democracia participativa

La experiencia de los presupuestos participativos en los entes locales (Juan Calvo Vérgez)

Reseña:

¿Qué son los Presupuestos Participativos? Con carácter general los Presupuestos Participativos constituyen una forma de participación de la ciudadanía en la gestión financiera a través de la elaboración del Presupuesto Público municipal. 
¿Qué finalidad persiguen estos Presupuestos? En líneas generales el Presupuesto Participativo tiene como principal objetivo la participación directa de los vecinos al objeto de poder precisar las principales necesidades cotidianas de un determinado municipio o ciudad de cara a su inclusión dentro de su presupuesto anual, priorizando aquellas que resulten más importantes y realizando un seguimiento de los compromisos alcanzados. De este modo, además de entrar a decidir parte del presupuesto municipal, los Presupuestos Participativos pretenden promover que la ciudadanía no sea simple observadora de los acontecimientos y decisiones, pudiendo convertirse en protagonista activa de lo que ocurre en el municipio de que se trate, en aras de profundizar en el desarrollo de una democracia participativa, y la obtención de unas soluciones que se correspondan con las necesidades y deseos reales existentes en dicho municipio. 
Los Presupuestos Parcipativos constituyen una de las pocas experiencias de democracia directa que ha proporcionado resultados positivos en el ámbito de la Administración Local.

Indice

I. Introducción. 
II. Orígenes y evolución de los presupuestos participativos. 
III. Principios de funcionamiento comunes de la democracia participativa y el presupuesto participativo. La aplicación del mecanismo de la representatividad en los presupuestos participativos. 
IV. La vinculación de la orientación política con la participación en los presupuestos participativos.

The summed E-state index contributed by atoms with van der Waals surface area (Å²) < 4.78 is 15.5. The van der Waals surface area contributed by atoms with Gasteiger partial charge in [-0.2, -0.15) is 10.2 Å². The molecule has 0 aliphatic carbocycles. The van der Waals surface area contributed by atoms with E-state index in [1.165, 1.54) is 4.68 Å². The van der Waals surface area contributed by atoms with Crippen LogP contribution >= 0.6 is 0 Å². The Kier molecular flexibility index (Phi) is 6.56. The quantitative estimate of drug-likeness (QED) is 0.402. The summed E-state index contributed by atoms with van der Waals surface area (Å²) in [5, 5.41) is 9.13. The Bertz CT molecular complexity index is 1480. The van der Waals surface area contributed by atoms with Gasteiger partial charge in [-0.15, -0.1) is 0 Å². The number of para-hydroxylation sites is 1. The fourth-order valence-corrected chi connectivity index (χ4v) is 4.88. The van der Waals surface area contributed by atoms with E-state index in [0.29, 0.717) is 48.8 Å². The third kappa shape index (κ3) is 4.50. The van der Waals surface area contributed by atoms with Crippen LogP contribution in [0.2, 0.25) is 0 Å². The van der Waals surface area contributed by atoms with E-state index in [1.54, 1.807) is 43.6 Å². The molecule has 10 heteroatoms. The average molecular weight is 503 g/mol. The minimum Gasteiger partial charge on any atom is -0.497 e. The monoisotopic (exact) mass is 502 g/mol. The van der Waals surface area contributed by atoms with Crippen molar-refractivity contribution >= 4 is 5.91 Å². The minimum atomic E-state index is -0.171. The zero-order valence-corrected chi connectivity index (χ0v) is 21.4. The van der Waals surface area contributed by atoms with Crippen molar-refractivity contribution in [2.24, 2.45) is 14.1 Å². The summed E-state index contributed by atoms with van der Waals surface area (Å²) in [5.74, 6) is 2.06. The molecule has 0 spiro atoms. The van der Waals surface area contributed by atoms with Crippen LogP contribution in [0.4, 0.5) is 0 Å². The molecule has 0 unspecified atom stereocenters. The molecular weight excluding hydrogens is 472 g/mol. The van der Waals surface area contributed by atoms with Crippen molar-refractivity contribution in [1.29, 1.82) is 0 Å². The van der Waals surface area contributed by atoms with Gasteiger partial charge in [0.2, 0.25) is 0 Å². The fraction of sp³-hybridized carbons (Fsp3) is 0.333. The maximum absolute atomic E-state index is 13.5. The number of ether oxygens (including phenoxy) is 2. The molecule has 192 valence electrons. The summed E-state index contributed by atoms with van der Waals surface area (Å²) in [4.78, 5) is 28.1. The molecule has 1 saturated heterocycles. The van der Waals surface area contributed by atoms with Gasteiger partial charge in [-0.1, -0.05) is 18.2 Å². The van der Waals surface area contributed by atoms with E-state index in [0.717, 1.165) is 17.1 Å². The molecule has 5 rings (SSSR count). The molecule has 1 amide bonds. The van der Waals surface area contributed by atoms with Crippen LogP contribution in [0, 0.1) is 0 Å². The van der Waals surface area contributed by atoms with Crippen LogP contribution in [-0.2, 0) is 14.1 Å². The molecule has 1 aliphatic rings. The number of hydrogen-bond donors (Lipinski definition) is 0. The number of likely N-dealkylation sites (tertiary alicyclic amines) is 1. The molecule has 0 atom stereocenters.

V. La trascendencia de la participación y del asociacionismo dentro de los presupuestos participativos. 
VI. Rasgos configuradores de la implementación de un proceso de presupuesto participativo. 
VII. Argumentos a favor y en contra de los presupuestos participativos. 
VIII. Análisis del ciclo del presupuesto participativo. 
IX. Requisitos iniciales de los presupuestos participativos. 
X. Criterios de capacitación y de coordinación de los distintos sujetos intervinientes en el desarrollo de los presupuestos participativos. 
XI. Análisis de la metodología de los presupuestos participativos. 
XII. Recursos humanos y materiales necesarios para la elaboración de los presupuestos participativos. 
XIII. Principales cuestiones derivadas de la elaboración del autorreglamento. 
XIV. Principales cuestiones derivadas del desarrollo de la fase asamblearia. 
XV. Principales cuestiones conflictivas derivadas de la aplicación del mecanismo de los presupuestos participativos. 
XVI. Análisis específico de determinadas experiencias participativas acometidas en Brasil. 
XVII. Los presupuestos participativos en Europa. 
XVIII. Análisis de las principales experiencias participativas acometidas en los municipios españoles. 
XIX. Reflexiones finales: desafíos a los que han de enfrentarse los presupuestos participativos.

Fonte Imagem: Amazon.co.uk

Fonte Texto: Dykinson

Cities for Citizens: Planning and the Rise of Civil Society in a Global Age (Eds.: Mike Douglass, John Friedmann)

Town Planning Review, Vol.70 No. 2 1999

– “This book is recommended to all those who are seeking to understand how planning, its practices and its ‘thoughtworlds’, might evolve into the next century”

Product Description

In an era of the globalization of finance, production and distribution networks, cities have become increasingly competitive. The business environments preferred by such international investment impact on the lives of citizens, on urban spaces, services, amenities and infrastructure. In the fight for the future of our cities, civil society has now entered the fray. Whether resisting the intrusion of both state and corporate economy into the life of neighbourhoods and communities or working with both government and the private sector in managing urban affairs, civil society lays claim to inclusion in a more democratic politics of planning. This political shift is refashioning planning. Planning is now recognized as more than simply a state regulatory process; it has become a political activity, central to the struggle towards more liveable cities. Cities for Citizens brings together leading names in planning today. The contributors present an international range of case studies – from the USA, Latin America, Europe and Asia–Pacific – which ground the exploration of ideas in the realities and struggles of everyday life.